12 Apr 2024

Fast-track approvals: Minister's letter states some 'were invited to' apply

6:33 pm on 12 April 2024
National MP Chris Bishop

Infrastructure Minister Chris Bishop has previously said claims that organisations or companies were invited to apply were "misleading". Photo: RNZ / Angus Dreaver

A generic letter from the infrastructure minister, interpreted by two mining companies as an invite to apply for fast-track approval, shows some organisations have indeed been invited - but just which ones remains a mystery.

Two mining companies, Trans Tasman Resources and Chatham Rock Phosphate, published statements saying they had received an "invite" from the minister to apply - Chatham Rock Phosphate went so far as to call it a "request".

Infrastructure Minister Chris Bishop responded at the time, calling these claims "misleading".

He said the letter contained information on how to apply, and was sent to about 200 organisations which had expressed interest in the bill to his office.

The letter, released by the minister's office just before 5pm on Friday, read: "I'm getting in touch as I understand that you were invited to, or had a high level of interest in, nominating projects for inclusion."

And further down: "You can nominate a project for listing by submitting it to the Advisory Group for consideration via the Ministry for the Environment."

While it was not an invite in itself, the letter showed some parties had been invited to apply.

Opponents of the bill have argued the public has a right to know which ones.

Bishop said in a statement: "In early April I sent generic letters to two groups explaining the process for submitting projects for possible inclusion in the Fast Track Approvals Bill Schedules.

"One letter went to iwi, post-settlement groups and Māori entities, and the other letter went to an assortment of organisations and individuals who had expressed interest in submitting projects to the fast track process, or who had previously been put forward by ministers or MPs for possible inclusion."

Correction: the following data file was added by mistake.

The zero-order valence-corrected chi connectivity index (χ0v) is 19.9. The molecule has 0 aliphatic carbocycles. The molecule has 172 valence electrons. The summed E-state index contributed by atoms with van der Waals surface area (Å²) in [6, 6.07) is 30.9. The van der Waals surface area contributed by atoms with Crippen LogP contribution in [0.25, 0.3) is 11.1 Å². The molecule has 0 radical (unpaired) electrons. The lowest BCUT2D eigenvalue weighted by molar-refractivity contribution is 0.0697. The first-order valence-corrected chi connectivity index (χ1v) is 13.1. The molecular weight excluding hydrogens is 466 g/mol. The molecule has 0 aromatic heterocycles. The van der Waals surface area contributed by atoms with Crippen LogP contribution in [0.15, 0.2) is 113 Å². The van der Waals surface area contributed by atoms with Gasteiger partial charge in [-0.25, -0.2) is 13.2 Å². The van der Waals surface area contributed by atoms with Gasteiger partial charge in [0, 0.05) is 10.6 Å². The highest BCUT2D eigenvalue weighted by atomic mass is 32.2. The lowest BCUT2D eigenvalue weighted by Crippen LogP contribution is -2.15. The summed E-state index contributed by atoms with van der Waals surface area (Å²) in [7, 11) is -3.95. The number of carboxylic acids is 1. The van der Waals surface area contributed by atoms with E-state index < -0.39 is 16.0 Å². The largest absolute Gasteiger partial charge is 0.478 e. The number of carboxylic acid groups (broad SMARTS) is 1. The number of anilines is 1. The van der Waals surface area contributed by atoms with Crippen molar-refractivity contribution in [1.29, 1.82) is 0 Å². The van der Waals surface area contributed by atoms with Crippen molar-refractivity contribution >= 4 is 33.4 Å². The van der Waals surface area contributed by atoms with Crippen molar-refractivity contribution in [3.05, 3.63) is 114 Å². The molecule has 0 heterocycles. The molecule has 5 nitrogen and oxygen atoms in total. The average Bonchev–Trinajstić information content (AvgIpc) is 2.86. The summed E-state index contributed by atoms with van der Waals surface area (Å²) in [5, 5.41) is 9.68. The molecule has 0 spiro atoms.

The Fast-Track Approvals Bill is currently before select committee, open for public submissions.

Once it is passed into law, environmental groups and law experts alike worry it will allow an unprecedented handover of power regarding decisions on infrastructure projects, like mines, roads and dams, to fall into the hands of only three ministers.

Some of the projects feared to make the list have already been denied consents in the courts.

On Thursday, mining company Chatham Rock Phosphate saw a bump in shares after it published its announcement.

The NZX halted trading on its shares until it posted a clarification: "We have been asked to make it clear that numerous other parties have received the same invitation by the government and that our invitation was not exclusive."

But its share price had already risen from $0.118 from 1pm on Wednesday, to $0.151 at 3pm on Thursday. On Friday afternoon, it remained boosted at $0.153.

Trans Tasman Resources indicated earlier in the week that it intended to apply for the list to get a seabed mining project off the coast of Taranaki, which had already lost a court case for consents, off the ground.

Multiple requests from RNZ for the list of companies which were sent this correspondence from the minister have been delayed by the Ministry for the Environment.

Bishop said in a statement: "As you know the government decided in early March to establish an expert advisory panel to consider which projects should be included [in the legislation]."

"To release the lists these letters went to would undermine the independence of the independent advisory group process. For this reason I do not intend to release the list of those I sent those letters to at this time."

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